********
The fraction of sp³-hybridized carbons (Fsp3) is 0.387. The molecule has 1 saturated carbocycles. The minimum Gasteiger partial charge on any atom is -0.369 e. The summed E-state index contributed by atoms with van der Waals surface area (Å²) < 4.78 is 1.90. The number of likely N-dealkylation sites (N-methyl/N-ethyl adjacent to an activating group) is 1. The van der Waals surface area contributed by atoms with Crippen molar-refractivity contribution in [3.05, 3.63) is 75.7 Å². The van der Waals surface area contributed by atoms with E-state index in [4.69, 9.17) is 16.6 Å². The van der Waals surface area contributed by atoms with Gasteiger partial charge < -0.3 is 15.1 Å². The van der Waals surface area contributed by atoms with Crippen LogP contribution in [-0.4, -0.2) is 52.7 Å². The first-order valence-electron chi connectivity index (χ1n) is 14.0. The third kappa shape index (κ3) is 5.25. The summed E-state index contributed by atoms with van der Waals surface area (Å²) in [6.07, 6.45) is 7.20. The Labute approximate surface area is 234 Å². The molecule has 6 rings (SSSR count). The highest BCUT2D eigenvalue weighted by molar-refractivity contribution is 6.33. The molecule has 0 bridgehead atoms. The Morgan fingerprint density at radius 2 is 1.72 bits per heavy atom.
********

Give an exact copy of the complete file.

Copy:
The fraction of sp³-hybridized carbons (Fsp3) is 0.387. The molecule has 1 saturated carbocycles. The minimum Gasteiger partial charge on any atom is -0.369 e. The summed E-state index contributed by atoms with van der Waals surface area (Å²) < 4.78 is 1.90. The number of likely N-dealkylation sites (N-methyl/N-ethyl adjacent to an activating group) is 1. The van der Waals surface area contributed by atoms with Crippen molar-refractivity contribution in [3.05, 3.63) is 75.7 Å². The van der Waals surface area contributed by atoms with E-state index in [4.69, 9.17) is 16.6 Å². The van der Waals surface area contributed by atoms with Gasteiger partial charge < -0.3 is 15.1 Å². The van der Waals surface area contributed by atoms with Crippen LogP contribution in [-0.4, -0.2) is 52.7 Å². The first-order valence-electron chi connectivity index (χ1n) is 14.0. The third kappa shape index (κ3) is 5.25. The summed E-state index contributed by atoms with van der Waals surface area (Å²) in [6.07, 6.45) is 7.20. The Labute approximate surface area is 234 Å². The molecule has 6 rings (SSSR count). The highest BCUT2D eigenvalue weighted by molar-refractivity contribution is 6.33. The molecule has 0 bridgehead atoms. The Morgan fingerprint density at radius 2 is 1.72 bits per heavy atom.